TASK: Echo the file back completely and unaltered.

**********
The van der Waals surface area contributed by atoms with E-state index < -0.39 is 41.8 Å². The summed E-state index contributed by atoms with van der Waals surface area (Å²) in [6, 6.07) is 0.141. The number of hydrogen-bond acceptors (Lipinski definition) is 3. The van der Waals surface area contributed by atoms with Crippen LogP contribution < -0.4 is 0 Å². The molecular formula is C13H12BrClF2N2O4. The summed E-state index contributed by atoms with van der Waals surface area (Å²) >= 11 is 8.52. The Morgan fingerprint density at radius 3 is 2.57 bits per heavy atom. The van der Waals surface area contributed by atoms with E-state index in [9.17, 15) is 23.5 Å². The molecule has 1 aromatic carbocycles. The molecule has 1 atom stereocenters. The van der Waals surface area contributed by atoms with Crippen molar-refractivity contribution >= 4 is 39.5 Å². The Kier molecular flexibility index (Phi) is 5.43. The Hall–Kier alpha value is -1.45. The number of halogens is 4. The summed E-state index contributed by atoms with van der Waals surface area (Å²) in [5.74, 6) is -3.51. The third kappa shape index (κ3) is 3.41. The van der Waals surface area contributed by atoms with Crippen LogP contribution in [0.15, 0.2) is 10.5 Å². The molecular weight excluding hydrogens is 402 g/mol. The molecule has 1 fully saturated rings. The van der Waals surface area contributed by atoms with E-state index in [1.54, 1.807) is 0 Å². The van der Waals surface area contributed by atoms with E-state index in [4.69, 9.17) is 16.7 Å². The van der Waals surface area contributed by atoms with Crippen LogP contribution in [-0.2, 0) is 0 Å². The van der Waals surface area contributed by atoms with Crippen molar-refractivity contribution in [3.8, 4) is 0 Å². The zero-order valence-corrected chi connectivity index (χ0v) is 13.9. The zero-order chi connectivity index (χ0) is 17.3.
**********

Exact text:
The van der Waals surface area contributed by atoms with E-state index < -0.39 is 41.8 Å². The summed E-state index contributed by atoms with van der Waals surface area (Å²) in [6, 6.07) is 0.141. The number of hydrogen-bond acceptors (Lipinski definition) is 3. The van der Waals surface area contributed by atoms with Crippen LogP contribution < -0.4 is 0 Å². The molecular formula is C13H12BrClF2N2O4. The summed E-state index contributed by atoms with van der Waals surface area (Å²) >= 11 is 8.52. The Morgan fingerprint density at radius 3 is 2.57 bits per heavy atom. The van der Waals surface area contributed by atoms with E-state index in [9.17, 15) is 23.5 Å². The molecule has 1 aromatic carbocycles. The molecule has 1 atom stereocenters. The van der Waals surface area contributed by atoms with Crippen molar-refractivity contribution >= 4 is 39.5 Å². The Kier molecular flexibility index (Phi) is 5.43. The Hall–Kier alpha value is -1.45. The number of halogens is 4. The summed E-state index contributed by atoms with van der Waals surface area (Å²) in [5.74, 6) is -3.51. The third kappa shape index (κ3) is 3.41. The van der Waals surface area contributed by atoms with Crippen LogP contribution in [0.15, 0.2) is 10.5 Å². The molecular weight excluding hydrogens is 402 g/mol. The molecule has 1 fully saturated rings. The van der Waals surface area contributed by atoms with E-state index in [1.54, 1.807) is 0 Å². The van der Waals surface area contributed by atoms with E-state index in [4.69, 9.17) is 16.7 Å². The van der Waals surface area contributed by atoms with Crippen LogP contribution in [-0.2, 0) is 0 Å². The van der Waals surface area contributed by atoms with Crippen molar-refractivity contribution in [3.8, 4) is 0 Å². The zero-order valence-corrected chi connectivity index (χ0v) is 13.9. The zero-order chi connectivity index (χ0) is 17.3.